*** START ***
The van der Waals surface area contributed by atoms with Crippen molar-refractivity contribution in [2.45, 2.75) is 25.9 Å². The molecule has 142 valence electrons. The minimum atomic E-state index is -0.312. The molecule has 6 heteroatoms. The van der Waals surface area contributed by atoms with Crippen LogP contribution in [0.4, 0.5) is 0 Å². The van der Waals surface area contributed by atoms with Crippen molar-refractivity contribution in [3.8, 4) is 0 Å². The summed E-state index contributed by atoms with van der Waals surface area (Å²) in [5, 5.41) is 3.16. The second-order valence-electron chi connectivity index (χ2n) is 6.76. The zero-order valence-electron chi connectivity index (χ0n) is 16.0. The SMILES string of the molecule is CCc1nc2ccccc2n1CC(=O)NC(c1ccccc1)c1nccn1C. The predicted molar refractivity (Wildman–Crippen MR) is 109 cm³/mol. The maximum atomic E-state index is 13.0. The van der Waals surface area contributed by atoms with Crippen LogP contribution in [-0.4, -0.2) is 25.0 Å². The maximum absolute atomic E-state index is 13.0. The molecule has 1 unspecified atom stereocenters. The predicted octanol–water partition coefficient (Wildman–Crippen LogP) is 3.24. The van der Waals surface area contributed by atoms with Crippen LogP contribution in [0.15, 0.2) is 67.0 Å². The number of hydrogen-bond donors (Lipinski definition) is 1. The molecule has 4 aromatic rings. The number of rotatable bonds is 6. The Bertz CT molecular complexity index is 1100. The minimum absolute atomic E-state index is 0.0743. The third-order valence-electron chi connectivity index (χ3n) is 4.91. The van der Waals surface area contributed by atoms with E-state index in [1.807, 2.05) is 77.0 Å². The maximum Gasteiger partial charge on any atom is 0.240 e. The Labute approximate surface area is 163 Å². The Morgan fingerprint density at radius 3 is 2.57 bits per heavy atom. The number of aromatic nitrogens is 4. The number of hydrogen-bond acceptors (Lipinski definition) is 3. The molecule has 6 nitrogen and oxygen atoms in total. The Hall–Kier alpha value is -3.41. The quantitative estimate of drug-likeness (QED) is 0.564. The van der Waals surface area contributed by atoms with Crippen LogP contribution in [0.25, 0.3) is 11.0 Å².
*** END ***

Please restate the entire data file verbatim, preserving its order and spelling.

The van der Waals surface area contributed by atoms with Crippen molar-refractivity contribution in [2.45, 2.75) is 25.9 Å². The molecule has 142 valence electrons. The minimum atomic E-state index is -0.312. The molecule has 6 heteroatoms. The van der Waals surface area contributed by atoms with Crippen LogP contribution in [0.4, 0.5) is 0 Å². The van der Waals surface area contributed by atoms with Crippen molar-refractivity contribution in [3.8, 4) is 0 Å². The summed E-state index contributed by atoms with van der Waals surface area (Å²) in [5, 5.41) is 3.16. The second-order valence-electron chi connectivity index (χ2n) is 6.76. The zero-order valence-electron chi connectivity index (χ0n) is 16.0. The SMILES string of the molecule is CCc1nc2ccccc2n1CC(=O)NC(c1ccccc1)c1nccn1C. The predicted molar refractivity (Wildman–Crippen MR) is 109 cm³/mol. The maximum atomic E-state index is 13.0. The van der Waals surface area contributed by atoms with Crippen LogP contribution in [-0.4, -0.2) is 25.0 Å². The maximum absolute atomic E-state index is 13.0. The molecule has 1 unspecified atom stereocenters. The predicted octanol–water partition coefficient (Wildman–Crippen LogP) is 3.24. The van der Waals surface area contributed by atoms with Crippen LogP contribution in [0.15, 0.2) is 67.0 Å². The number of hydrogen-bond donors (Lipinski definition) is 1. The molecule has 4 aromatic rings. The number of rotatable bonds is 6. The Bertz CT molecular complexity index is 1100. The minimum absolute atomic E-state index is 0.0743. The third-order valence-electron chi connectivity index (χ3n) is 4.91. The van der Waals surface area contributed by atoms with E-state index in [1.807, 2.05) is 77.0 Å². The maximum Gasteiger partial charge on any atom is 0.240 e. The Labute approximate surface area is 163 Å². The Morgan fingerprint density at radius 3 is 2.57 bits per heavy atom. The number of aromatic nitrogens is 4. The number of hydrogen-bond acceptors (Lipinski definition) is 3. The molecule has 6 nitrogen and oxygen atoms in total. The Hall–Kier alpha value is -3.41. The quantitative estimate of drug-likeness (QED) is 0.564. The van der Waals surface area contributed by atoms with Crippen LogP contribution in [0.25, 0.3) is 11.0 Å².